Wimbledon 2017: Stan Wawrinka’s grass-court weaknesses badly exposed by debutant Daniil Medvedev

Stan Wawrinka’s hopes of completing a career Grand Slam came crashing down in the first round of Wimbledon as he was beaten 4-6, 6-3, 4-6, 1-6 by 21-year-old Russian Daniil Medvedev on Centre Court.

Wawrinka, who has reached the quarter-finals only twice in his 13 appearances at the all England Club, was struggling with a sore knee but it wasn’t just the injury that contributed to his shock loss.

Daniil Medvedev (R) shakes hands with Stan Wawrinka after winning their first round. AFP

Daniil Medvedev (R) shakes hands with Stan Wawrinka after winning their first round. AFP

The Swiss ace has never quite been at home at grass — he has never won a title on this surface, has a measly 51 win percentage on grass and has exited Wimbledon in the first round on five prior occasions. Before Wimbledon, Wawrinka had lost in his opening match against Feliciano Lopez at the Queen's Club.

His explosive backhand, which can bludgeon opponents into submission on hard and clay courts, isn’t the same powerful weapon on slick grass-courts. His power game can be easily neutralised by clever spin and angles; and with the ball staying low on grass, his troublesome knee did him no favours.

However, Wawrinka was determined to perform better at Wimbledon this year and had even hired a specialist grass-court coach Paul Annacone – who previously coached Pete Sampras and Roger Federer — to join Magnus Norman.

With the chance of rising to World No 1 by winning the only Grand slam trophy missing from his cabinet, Wawrinka knew the stakes were high at this year’s Wimbledon. But he ran into a young rising star who loves playing on grass, and fell at the very first hurdle.

The 6'6"-tall Medvedev made the most of Wawrinka’s weaknesses and flattened the ball out on every opportunity. Using a mix of big serves and flat forehands, Medvedev closed out the opening set in just 39 minutes He dropped only four first-serve points (21/25) in the first set, and showed few signs of nerves in his first-ever Wimbledon main draw match.

Wawrinka clawed back with a quick 3-0 two-break lead in the second set and leveled the match thanks to his tremendous one-handed backhand. Just when it looked like the fifth seed has found a solution to his opponent’s play, he called for the trainer at the change of ends after the second set and needed a substantial period of icing for his knee.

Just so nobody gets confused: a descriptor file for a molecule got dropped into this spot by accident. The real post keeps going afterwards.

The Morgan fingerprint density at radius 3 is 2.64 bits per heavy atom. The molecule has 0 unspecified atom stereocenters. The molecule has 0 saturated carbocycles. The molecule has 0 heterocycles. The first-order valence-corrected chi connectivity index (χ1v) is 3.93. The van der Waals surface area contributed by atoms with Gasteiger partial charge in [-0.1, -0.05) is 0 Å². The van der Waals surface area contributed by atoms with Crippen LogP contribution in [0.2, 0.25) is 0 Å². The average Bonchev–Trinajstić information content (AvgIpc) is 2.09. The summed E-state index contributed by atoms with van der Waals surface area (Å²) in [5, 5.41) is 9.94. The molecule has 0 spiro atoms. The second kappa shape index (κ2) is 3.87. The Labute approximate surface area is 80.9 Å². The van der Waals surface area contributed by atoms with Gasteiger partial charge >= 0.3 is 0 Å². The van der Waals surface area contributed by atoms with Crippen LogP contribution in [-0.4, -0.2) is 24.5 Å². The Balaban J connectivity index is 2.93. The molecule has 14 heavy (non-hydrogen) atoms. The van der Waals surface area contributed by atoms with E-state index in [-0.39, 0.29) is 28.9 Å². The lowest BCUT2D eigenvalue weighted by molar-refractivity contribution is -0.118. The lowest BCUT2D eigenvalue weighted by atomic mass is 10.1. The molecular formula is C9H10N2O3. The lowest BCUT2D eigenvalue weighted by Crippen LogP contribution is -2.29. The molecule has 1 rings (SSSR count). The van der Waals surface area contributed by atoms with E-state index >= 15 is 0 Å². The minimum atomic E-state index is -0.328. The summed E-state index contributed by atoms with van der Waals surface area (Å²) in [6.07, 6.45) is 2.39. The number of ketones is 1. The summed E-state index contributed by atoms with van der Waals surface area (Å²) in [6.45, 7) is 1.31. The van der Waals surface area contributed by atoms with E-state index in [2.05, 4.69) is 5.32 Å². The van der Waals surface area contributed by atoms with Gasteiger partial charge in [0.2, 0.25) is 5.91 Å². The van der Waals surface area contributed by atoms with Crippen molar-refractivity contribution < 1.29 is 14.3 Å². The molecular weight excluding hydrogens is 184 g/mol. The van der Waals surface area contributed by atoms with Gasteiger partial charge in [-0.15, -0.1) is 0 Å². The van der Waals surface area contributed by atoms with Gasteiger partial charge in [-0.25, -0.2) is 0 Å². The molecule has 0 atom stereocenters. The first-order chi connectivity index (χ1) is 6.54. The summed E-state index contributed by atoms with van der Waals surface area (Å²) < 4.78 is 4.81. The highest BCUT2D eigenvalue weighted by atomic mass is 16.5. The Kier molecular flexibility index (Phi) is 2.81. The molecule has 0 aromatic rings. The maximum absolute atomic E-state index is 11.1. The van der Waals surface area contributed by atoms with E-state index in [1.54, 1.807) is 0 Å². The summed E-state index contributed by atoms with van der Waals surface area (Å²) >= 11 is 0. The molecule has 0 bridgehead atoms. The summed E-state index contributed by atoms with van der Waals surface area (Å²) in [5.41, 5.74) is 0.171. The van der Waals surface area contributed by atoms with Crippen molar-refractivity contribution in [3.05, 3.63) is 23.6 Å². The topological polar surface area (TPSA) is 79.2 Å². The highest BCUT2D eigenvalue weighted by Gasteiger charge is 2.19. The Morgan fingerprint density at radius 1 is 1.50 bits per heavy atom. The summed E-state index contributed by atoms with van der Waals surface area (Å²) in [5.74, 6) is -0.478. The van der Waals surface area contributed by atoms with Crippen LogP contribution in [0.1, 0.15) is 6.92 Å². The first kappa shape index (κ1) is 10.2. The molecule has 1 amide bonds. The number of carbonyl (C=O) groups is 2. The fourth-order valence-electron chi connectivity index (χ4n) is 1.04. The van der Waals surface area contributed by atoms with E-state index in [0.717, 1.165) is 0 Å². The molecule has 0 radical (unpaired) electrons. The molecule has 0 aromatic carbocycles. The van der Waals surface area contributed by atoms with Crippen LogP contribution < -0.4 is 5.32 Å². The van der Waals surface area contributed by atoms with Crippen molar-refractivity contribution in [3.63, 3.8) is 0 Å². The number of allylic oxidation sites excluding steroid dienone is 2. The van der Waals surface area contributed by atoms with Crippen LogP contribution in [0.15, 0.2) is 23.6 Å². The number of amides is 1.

The third set was evenly poised, with neither player breaking serve in the opening nine games. Medvedev had grown in confidence as the match progresses, and did not let Wawrinka dictate play. He attacked from both wings to keep his opponent well behind the baseline.

However, it was ultimately Wawrinka’s own backhand that let him down at the most crucial juncture in the match.

Serving at 4-5, Wawrinka was staring down at three break points when he dumped a floating return into the net to hand the Russian a 2-1 lead. The Swiss had an open court, with the ball plump in his backhand-returning range, but he could only manage to find the net.

Medvedev rolled through the fourth set in just 26 minutes — hitting four aces and converting both his break points. He was riding a large wave of confidence, so much so that he even ventured towards the net with timely volleys — an aspect of his game that he admits needs work.

After clinching his maiden win at a Grand Slam — lost to Ernesto Escobedo at the Australian Open and retired against Benjamin Borzi earlier at Roland Garros — Medvedev kneeled down and kissed the Centre Court grass.

"A year ago I was ranked 250. If someone told me in one year I would win on Centre Court I would tell you you are joking. I don’t know what to say. I’m just really happy. Wimbledon is my favourite Slam,” an elated Medvedev said, after his win.

In Januray at the start of the season, even before he made his maiden ATP final at Chennai Open, he told Firstpost in an exclusive interview that his aim for the year was to finish in the top 50. Thanks to his impressive showing in the warm-up events prior to Wimbledon — he reached the quarter-finals at 's-Hertogenbosch (lost to Ivo Karlovic) and the semi-finals at Eastbourne (lost to Djokovic),  Medvedev had just cracked the top 50 on Monday.

Russia’s Daniil Medvedev celebrates winning the third set during his first round match against Switzerland’s Stan Wawrinka. Reuters

Russia’s Daniil Medvedev celebrates winning the third set during his first round match against Switzerland’s Stan Wawrinka. Reuters

The Russian has a brilliant opportunity to climb even higher up the rankings after his upset win over the World No 3. He faces qualifier Ruben Bemelmans in the second round, and should feel confident enough of besting the 124th-ranked Belgian.

Bemelmans got the better of veteran Tommy Haas in four sets in his opening round match. The 29-year-old Haas had been given a wildcard to make his last Wimbledon appearance, but couldn’t physically last for long in his opening round. This was Bemelmans’ first tour win of 2017 and he shouldn’t pose much of a challenge to the high-flying Medvedev.

Medvedev could even make a deep run into the second week, as the other seeded player in his section — Fernando Verdasco — was knocked out by Kevin Anderson in the first round. For now, Medvedev can savour the biggest win of his career that came on the biggest stage this sport has to offer.

Updated Date: Jul 04, 2017 09:48 AM

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